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# Types of Data in Statistics

There is data all around us. From the data collected from a user on an internet page to answers to a questionnaire, there is a wide spectrum of different types of data, so we can't possibly approach each data type in the same way. For this reason, it is imperative that you are able to spot which types of data you are using and how best to analyse them.

When collecting data for research, there are four different types of data in statistics that you can collect: quantitative, qualitive, continuous and discrete data. Not all of these are mutually exclusive! This article will cover how to spot which types of data you'll need to use and what this means for your analysis.

## Quantitative data

Quantitative data are associated with numbers (or quantitative variables). This type of data helps you answer the 'how much' or 'how many' questions.

Your height and age are considered quantitative data as they are numbers. Some questions that you often answer with this type of data would be:

• How much was that coffee?
• How many pairs of shoes do you have?
• How much does a bus weigh?

Although the examples above are all pieces of quantitative data, they all describe very different things and have different units. This is why you should always specify any units when answering statistics problems (or any maths problems)!

• How much did that coffee cost?
• The cost of something, if you're in the UK, will have a unit of Pounds Sterling, £
• How many pairs of shoes do you have?
• The answer to this question is a count or frequency
• How much does a bus weigh?
• A likely unit for this particular measurement of weight could be tonnes

Quantitative data are also particularly useful since it is easy to visualise using graphs like line graphs, pie charts or scatter graphs.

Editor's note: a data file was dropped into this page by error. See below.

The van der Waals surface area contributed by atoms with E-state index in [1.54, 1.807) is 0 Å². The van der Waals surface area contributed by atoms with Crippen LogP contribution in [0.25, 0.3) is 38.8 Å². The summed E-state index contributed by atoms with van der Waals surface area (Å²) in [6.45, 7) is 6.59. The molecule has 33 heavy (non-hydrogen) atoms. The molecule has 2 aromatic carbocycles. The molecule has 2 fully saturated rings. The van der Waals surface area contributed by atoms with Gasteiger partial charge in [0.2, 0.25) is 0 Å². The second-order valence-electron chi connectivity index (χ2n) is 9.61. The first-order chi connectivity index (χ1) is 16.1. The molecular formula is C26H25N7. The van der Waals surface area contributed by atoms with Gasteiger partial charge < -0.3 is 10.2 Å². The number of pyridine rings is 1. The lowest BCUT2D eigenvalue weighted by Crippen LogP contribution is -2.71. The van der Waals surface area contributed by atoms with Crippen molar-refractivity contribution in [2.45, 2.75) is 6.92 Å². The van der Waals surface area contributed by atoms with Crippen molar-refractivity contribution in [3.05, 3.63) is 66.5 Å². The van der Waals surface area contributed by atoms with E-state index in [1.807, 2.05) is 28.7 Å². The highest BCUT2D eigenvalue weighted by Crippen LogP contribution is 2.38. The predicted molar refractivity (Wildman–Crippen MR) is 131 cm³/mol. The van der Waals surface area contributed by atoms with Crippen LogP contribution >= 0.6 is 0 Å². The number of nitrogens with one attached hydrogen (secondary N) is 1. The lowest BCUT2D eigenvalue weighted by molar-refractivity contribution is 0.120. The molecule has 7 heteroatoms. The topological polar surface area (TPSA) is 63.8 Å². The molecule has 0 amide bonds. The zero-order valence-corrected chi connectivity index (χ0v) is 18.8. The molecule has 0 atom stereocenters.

The following is data about the number of students in year groups at a school.

 Year group Year 7 Year 8 Year 9 Number of students 167 175 214

This information can be represented using a pie chart by dividing the number of students in each group by the total number of students:

Pie chart example

This could also be demonstrated using a bar chart:

Bar chart example

## Qualitative data

Qualitative data are descriptive and can be used to describe things like characteristics such as colour or opinion. This type of data often helps you find answers to more descriptive interview based questions.

Your hair colour or fashion sense can be considered qualitative as they are descriptive. Some questions that can be answered with this type of data are:

• What is your favourite ice cream flavour?
• What colour is your car?
• What do you like to do at the weekend?

In order to represent qualitative data, you often use the frequency to find meaningful statistics. For example, if you're collecting information from a survey, you would count the number of particular responses. You would be effectively turning qualitative data into quantitative data which can be analysed much more easily.

## Continuous variables

A continuous variable is a variable that can take any integer or non-integer value within a given range.

The temperature of something can be considered a continuous variable, since it does not have to take a single integer or non-integer; the temperature on a summer's day could be 25.6°.

## Discrete variables

A discrete variable is a variable that can only take a specific non-decimal value, for example, the number of people that take math classes.

The number of people in year 8 or the number of people at the football stadium would be considered as examples of discrete variables since the answers cannot take an infinite number of decimal values. The number of people in year 8 can be 72, it can not be 72.3.

Let's take another example.

Are the following examples continuous or discrete variables? Explain why.

a) Shoe size

b) Height in inches

c) Average number of puppies in a litter

Solution

a) Although you can have shoe sizes like 4.5 as well as integer numbers, these are still discrete since you cannot have a shoe size of 4.563!

b) This measurement, if takes accurately, can be to many decimal places.

c) Whilst the number of puppies in a litter is a discrete value since it is a count, the average number is actually continuous!

For example, if you were to have 5 litters each containing 3, 6, 7, and 5 puppies in each litter, you would have $$\frac{3+6+7+5}{4}=21/4=5.25$$. Averages are always continuous variables since they could take on any number of decimal points.

Are there any other kinds of data?

The following are more types of data that you may be interested in, but you won't need to know these for your exam.